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Eating the Enemy: Maryland and Oregon-Boise State Open Thread

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Consider this your open thread for tonight's action. Not sure how many people will be watching the early games, but we expect there to be a pretty full crowd for the late nightcap.

First though, Eating the Enemy returns! Here's a recipe you can cook and enjoy while sitting back and watching tonight's action.


Terrapin, a la Maryland Recipe

  1. Put terrapin in kettle, cover with boiling salted water, add 2 slices each carrot and onion, and 1 stalk celery.
  2. Cook till meat is tender.
  3. Remove from water, cool, draw out nails from feet, cut under shell close to upper shell and remove.
  4. Empty upper shell, remove and discard gall bladder, sand bags and thick intestines.
  5. Liver, small intestines are used with meat.
  6. Add terrapin meat to 3/4 cup white stock, 2 tablespoons wine; cook slowly until liquor is reduced half.
  7. Add liver separated in pieces, 2 yolks of eggs, 1 tablespoon vegetable shortening, salt, pepper, and red pepper to taste, 1 tablespoon flour mixed with 1/2 cup cream, and 1 teaspoon lemon juice.
  8. Make hot and just before serving add 1 tablespoon sherry wine.
  9. Turn into hot dish and garnish with toast points.

After the jump, we have some brief reading you can do to brush up on Oregon-Boise State.

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via blog.oregonlive.com

Games to watch: Oregon at Boise State, 10:15 PM EST, 7:15 PM PST, ESPN

Throughout 2009, we'll be tracking the games that matter the most to Cal fans, i.e. the opponents of Cal. All college football games are of course important and dear to us (except for South Carolina-North Carolina State, that game can go straight to hell), but we'll be competing with nine of our opponents for the Pac-10 crown, and there's a good chance our two big OOC opponents will be worth watching, in case we decide to go to bed.

This one came a little too quickly though, so I'll just give you the thoughts around the college football blogosphere about this game.

  • Smart Football has a fantastic post on Doc Saturday that breaks down the offensive strategies of Chip Kelly and Chris Petersen to the letter. It's not possible to transcribe just one part of it. Go over there, read it, and come back.
  • Dr. Saturday himself breaks down what happened in Autzen last year: "Boise put up 37 points in Eugene by scoring on seven of eight possessions in the second and third quarters, while Oregon flopped around like a dead fish in every phase. But that run came after the Ducks lost quarterback Jeremiah Masoli -- himself a first-time starter replacing Nate Costa, who went down in the preseason, and Justin Roper, who was injured the previous week at Purdue -- and ill-advisedly turned to true freshman Chris Harper, who served up two interceptions on just three attempts and was relegated to receiver for the rest of the season before deciding to transfer; another freshman, Derron Thomas, entered the game and lit the Broncos up for three touchdowns in the fourth quarter. And it was before the Ducks found their offensive rhythm with Masoli at the helm over the second half of the season, when they won six of their last seven while averaging almost 500 yards and 43 points per game."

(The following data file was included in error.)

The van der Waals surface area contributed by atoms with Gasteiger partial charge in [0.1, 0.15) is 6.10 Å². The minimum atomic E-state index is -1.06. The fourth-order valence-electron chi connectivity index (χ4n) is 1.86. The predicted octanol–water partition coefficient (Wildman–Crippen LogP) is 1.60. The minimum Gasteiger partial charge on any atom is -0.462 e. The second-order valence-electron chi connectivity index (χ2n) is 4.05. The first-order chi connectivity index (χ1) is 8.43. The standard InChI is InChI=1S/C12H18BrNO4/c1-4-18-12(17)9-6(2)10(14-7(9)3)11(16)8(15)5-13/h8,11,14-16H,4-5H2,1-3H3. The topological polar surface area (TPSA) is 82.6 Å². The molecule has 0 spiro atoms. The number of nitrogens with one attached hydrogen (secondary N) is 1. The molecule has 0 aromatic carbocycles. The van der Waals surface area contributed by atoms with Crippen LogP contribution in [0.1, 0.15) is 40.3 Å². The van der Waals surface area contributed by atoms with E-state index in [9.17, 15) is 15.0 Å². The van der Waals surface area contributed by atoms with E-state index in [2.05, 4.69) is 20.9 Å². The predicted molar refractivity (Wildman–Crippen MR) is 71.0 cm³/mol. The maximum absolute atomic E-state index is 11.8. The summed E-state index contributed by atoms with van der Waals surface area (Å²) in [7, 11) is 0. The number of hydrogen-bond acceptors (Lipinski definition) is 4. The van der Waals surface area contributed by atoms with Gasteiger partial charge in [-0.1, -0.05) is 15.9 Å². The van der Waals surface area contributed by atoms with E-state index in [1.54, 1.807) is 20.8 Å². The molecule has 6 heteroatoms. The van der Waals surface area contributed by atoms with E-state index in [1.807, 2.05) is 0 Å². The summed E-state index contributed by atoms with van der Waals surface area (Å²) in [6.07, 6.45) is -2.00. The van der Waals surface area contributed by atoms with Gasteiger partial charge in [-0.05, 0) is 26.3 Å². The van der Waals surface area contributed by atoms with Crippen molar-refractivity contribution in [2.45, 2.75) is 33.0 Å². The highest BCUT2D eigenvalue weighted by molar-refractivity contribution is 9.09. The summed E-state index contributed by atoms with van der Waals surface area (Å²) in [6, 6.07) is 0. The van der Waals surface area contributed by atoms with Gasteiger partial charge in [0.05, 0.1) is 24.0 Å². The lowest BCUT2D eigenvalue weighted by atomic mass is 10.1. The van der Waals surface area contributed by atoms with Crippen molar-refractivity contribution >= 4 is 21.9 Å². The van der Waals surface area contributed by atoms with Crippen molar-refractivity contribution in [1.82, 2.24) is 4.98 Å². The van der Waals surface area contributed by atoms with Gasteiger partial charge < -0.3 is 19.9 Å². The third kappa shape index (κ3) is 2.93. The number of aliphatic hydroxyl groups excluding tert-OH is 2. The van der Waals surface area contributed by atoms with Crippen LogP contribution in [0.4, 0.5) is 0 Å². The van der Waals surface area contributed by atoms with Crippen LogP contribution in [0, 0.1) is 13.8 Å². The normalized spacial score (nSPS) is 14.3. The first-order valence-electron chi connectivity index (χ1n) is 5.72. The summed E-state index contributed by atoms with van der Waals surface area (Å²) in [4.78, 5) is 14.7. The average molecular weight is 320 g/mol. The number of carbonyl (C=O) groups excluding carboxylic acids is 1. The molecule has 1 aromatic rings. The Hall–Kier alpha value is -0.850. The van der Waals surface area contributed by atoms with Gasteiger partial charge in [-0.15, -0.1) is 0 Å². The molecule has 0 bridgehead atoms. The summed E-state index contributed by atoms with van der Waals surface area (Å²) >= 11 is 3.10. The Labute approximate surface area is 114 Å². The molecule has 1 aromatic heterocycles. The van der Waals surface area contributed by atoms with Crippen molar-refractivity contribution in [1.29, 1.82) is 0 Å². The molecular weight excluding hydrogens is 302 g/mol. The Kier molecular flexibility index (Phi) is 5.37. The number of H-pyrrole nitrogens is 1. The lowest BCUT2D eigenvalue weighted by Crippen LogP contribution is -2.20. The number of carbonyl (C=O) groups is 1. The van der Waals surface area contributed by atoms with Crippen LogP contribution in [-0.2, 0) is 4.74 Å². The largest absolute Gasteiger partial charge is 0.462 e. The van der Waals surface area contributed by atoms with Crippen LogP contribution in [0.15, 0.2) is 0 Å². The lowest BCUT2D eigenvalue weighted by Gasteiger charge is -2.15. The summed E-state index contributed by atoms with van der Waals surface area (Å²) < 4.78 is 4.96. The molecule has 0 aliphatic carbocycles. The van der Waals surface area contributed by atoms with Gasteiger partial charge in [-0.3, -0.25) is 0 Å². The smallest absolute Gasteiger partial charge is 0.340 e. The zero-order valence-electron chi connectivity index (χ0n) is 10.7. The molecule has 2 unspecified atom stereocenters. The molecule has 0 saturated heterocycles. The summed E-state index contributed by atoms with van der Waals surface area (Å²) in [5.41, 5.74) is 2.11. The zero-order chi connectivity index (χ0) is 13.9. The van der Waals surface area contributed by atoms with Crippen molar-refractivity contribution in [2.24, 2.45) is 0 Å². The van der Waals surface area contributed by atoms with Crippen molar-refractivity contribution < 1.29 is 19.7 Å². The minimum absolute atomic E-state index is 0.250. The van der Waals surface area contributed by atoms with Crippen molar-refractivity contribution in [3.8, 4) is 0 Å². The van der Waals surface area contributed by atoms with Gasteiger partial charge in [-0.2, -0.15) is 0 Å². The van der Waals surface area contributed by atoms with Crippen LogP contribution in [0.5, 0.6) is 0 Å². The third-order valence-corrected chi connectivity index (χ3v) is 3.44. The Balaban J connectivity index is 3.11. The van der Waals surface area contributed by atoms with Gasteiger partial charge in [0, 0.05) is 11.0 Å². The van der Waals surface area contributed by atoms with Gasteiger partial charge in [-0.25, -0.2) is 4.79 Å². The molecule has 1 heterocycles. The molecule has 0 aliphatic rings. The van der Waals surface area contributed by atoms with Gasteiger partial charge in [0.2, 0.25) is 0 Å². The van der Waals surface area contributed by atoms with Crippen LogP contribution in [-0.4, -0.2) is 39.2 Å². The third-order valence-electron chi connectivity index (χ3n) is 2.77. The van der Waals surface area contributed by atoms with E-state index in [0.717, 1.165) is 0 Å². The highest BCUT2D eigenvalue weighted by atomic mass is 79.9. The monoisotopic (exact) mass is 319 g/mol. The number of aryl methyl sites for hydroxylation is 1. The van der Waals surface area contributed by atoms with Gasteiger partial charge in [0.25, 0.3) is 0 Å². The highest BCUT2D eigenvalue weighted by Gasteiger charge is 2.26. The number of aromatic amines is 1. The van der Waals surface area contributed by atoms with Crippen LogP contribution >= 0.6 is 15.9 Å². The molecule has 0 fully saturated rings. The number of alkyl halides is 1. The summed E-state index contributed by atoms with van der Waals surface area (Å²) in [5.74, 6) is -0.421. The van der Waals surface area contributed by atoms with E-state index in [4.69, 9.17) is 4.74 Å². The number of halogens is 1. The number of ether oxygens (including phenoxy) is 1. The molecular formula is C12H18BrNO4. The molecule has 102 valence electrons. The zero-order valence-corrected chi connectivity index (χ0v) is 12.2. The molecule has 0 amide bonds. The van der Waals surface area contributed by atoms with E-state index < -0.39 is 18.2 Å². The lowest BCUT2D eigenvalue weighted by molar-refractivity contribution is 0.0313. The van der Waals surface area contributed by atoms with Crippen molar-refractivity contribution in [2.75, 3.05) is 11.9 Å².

• In an interview with Addicted to Quack, One Bronco Nation Under God (Boise State SBN blog) talks about what Oregon can do to slow down Kellen Moore, Boise State's QB: "I think that the TCU game showed the first chink in Moore's armor, and it really had nothing to do with Moore. If I were to defend him, I would do it similar to how TCU did - collapse the pocket and get people at his feet. When Moore sets to throw, he is deadly. When he is uncomfortable in the pocket, he is less deadly. The important part is to collapse the pocket, not just to get pressure. He knows how to escape pressure, like a squirrel knows where to bury nuts. It's innate. If he has nowhere to go and has to make plays off his back foot or under duress, he can be fallible."
  • Likewise, in their interview on the BSU site, AtQ talks about the strongest and weakest units on their team: "Secondary is the weakest. BSU fans know how it faltered last year, and it was a constant source of frustration, even though two second round draft picks were in the unit. Replacing those players will be key to the success of the defense. In a lot of ways, however, I think that Duck fans are a bit optimistic, because we will have a healthy Walter Thurmond, as well as a new Rover, which may hurt our run defense a bit, but will hopefully help our pass defense
  • Our strongest unit is our linebackers. The unit goes 8 deep, and it is absolutely oozing with talent and experience. The unit is led by Casey Matthews (brother of now NFL linebacker Clay Matthews), who added 15 pounds over the offseason (moving him up to 235) while increasing his speed. His counterpart, Spencer Paysinger, dropped his 40 time from 4.62 to 4.57, while adding 18 pounds. The group is rounded out by Eddie Pleasant, who is the fastest linebacker on the team (4.72 electronic 40), while being the strongest as well. This is one of the strongest, fastest, most versatile groups of linebackers Oregon has ever put on the field. I am incredibly excited to see what these guys do on the defensive side of the ball. We're hoping their improvement will take a lot of pressure off the secondary, especially in coverage of tight ends and running backs."

Feel free to let loose in the comments section with predictions before we get ready. If anything, I lean Boise, but only slightly. This one, I'm just sitting back and enjoying. If you are truly a degenerate tonight, I like Utah State +20.5 a lot. Enjoy this, the rest of you!